When Libya comes up in policy discussions, the conversation quickly moves toward the state of play in Syria, where the regime appears to be upholding a tenuous ceasefire. Reports of attacks against the opposition are ongoing, however, and could quickly unravel the fragile agreement. Meanwhile, in Libya, efforts to consolidate democracy and stabilize the country are under a growing threat.
The Obama administration’s approach to Syria, and its effort to employ coercive multilateral diplomacy, makes sense. Given the perfect storm of threats that underpin that crisis — from direct U.S. national security concerns to escalating regional instability to systematic, brutal attacks on innocent civilians — American engagement is essential. Unfortunately, however, the intractability of the Syrian crisis has pushed a very fragile Libya to the side, long before its time.
Read more here.
This article was originally published in The Huffington Post.
To speak with our experts on this topic, please contact:
Print: Liz Bartolomeo (poverty, health care)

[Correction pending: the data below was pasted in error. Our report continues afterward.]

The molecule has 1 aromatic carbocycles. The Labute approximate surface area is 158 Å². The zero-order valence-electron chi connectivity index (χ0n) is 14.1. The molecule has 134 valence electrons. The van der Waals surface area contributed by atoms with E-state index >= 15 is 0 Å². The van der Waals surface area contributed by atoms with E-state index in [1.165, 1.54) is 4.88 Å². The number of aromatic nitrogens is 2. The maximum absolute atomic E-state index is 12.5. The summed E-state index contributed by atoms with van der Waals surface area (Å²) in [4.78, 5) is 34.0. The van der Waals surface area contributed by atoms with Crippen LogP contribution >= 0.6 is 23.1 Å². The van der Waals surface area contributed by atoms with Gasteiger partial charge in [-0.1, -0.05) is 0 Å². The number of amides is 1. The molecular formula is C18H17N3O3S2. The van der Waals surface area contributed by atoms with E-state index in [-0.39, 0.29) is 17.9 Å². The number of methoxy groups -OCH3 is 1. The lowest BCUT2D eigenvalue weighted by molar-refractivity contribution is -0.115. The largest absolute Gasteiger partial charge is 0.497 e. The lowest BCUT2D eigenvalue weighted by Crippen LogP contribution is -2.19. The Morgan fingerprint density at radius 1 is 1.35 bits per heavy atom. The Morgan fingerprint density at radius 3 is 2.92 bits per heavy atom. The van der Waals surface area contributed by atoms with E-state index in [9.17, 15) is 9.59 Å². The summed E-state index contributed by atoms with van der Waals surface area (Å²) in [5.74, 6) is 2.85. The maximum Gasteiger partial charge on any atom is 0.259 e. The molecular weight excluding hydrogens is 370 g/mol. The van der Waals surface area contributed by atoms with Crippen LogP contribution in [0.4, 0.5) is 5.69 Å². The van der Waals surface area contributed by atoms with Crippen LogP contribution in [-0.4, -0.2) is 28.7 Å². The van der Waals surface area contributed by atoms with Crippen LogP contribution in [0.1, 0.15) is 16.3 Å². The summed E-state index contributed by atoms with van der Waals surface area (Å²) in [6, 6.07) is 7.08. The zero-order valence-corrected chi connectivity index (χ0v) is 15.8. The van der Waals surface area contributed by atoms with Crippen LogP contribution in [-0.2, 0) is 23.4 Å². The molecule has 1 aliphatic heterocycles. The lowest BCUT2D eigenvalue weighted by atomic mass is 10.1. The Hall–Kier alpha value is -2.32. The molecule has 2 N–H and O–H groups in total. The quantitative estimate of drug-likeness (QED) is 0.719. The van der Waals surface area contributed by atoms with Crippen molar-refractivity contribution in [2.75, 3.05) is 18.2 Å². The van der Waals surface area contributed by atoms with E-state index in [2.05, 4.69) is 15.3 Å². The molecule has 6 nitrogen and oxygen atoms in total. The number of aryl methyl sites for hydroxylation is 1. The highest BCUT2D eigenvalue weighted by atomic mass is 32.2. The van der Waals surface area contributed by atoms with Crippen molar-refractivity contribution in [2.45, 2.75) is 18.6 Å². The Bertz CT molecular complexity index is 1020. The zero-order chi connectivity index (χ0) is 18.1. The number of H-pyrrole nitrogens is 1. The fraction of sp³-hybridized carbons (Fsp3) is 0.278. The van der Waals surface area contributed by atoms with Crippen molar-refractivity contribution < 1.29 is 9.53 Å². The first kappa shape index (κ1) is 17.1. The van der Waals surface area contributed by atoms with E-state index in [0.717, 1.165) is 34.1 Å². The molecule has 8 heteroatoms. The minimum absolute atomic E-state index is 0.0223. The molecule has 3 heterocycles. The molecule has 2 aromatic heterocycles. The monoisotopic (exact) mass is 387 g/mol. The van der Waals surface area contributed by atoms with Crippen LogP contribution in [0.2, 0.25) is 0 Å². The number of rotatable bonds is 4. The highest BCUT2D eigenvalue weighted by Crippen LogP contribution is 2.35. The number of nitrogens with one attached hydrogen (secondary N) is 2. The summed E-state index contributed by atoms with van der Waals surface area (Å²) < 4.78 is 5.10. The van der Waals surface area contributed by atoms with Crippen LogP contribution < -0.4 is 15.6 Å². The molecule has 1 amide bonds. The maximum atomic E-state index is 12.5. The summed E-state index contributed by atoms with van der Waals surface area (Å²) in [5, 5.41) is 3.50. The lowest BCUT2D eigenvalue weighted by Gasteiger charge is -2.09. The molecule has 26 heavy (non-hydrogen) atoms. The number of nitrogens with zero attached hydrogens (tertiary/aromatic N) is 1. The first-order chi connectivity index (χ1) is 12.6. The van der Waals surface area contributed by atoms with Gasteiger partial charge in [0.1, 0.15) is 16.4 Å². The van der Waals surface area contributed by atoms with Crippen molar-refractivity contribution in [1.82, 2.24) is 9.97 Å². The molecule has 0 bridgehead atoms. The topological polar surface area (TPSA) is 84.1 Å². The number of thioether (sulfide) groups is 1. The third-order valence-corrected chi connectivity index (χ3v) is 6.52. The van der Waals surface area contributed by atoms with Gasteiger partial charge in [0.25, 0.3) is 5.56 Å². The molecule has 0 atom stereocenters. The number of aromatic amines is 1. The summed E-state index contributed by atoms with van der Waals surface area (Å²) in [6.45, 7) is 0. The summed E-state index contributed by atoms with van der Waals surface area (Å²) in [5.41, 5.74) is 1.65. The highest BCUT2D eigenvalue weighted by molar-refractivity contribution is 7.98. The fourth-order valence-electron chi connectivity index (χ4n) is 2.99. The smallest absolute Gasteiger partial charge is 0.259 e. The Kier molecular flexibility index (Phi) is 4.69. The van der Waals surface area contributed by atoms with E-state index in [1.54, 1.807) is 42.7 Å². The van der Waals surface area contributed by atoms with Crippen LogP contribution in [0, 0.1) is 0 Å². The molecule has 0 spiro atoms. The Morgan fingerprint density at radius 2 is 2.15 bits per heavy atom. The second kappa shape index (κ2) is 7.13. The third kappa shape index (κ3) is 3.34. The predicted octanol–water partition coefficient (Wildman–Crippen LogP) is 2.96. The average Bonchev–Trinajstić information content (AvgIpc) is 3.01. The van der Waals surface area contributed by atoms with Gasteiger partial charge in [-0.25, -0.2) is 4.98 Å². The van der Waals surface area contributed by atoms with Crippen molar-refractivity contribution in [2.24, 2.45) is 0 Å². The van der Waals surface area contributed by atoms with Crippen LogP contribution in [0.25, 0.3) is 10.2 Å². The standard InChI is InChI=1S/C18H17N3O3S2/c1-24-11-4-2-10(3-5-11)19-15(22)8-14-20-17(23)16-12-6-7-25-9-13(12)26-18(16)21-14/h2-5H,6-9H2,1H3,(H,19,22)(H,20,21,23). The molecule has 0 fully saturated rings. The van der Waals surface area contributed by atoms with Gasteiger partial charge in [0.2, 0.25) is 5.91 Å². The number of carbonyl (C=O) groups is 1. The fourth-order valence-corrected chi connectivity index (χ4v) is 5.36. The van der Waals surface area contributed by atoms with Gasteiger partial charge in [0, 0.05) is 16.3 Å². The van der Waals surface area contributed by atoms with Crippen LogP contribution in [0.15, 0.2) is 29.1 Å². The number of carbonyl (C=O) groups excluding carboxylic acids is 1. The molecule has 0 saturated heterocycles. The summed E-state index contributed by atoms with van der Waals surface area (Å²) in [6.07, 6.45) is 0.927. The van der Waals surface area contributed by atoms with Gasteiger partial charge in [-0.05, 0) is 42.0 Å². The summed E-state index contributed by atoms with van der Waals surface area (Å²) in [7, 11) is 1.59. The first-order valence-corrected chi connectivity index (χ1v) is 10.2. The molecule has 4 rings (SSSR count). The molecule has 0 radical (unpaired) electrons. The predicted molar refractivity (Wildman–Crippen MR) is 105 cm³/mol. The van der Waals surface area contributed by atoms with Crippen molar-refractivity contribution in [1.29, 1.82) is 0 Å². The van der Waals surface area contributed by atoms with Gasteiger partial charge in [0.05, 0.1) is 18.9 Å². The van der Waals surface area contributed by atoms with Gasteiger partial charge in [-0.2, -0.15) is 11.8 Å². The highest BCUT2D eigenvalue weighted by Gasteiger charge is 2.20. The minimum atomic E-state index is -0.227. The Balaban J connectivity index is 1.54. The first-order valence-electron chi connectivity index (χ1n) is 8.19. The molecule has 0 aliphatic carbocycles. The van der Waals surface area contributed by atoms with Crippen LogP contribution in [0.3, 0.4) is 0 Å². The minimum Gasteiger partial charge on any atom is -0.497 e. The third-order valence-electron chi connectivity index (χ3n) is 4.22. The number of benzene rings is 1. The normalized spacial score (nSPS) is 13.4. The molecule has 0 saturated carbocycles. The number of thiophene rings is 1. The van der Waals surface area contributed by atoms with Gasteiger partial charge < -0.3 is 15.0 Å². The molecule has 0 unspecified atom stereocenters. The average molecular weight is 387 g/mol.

202.481.8151 or firstname.lastname@example.org
Print: Tom Caiazza (foreign policy, energy and environment, LGBT issues, gun-violence prevention)
202.481.7141 or email@example.com
Print: Allison Preiss (economy, education)
202.478.6331 or firstname.lastname@example.org
Print: Tanya Arditi (immigration, Progress 2050, race issues, demographics, criminal justice, Legal Progress)
202.741.6258 or email@example.com
Print: Chelsea Kiene (women's issues, TalkPoverty.org, faith)
202.478.5328 or firstname.lastname@example.org
Print: Benton Strong (Center for American Progress Action Fund)
202.481.8142 or email@example.com
Spanish-language and ethnic media: Jennifer Molina
202.796.9706 or firstname.lastname@example.org
TV: Rachel Rosen
202.483.2675 or email@example.com
Radio: Sally Tucker
202.481.8103 or firstname.lastname@example.org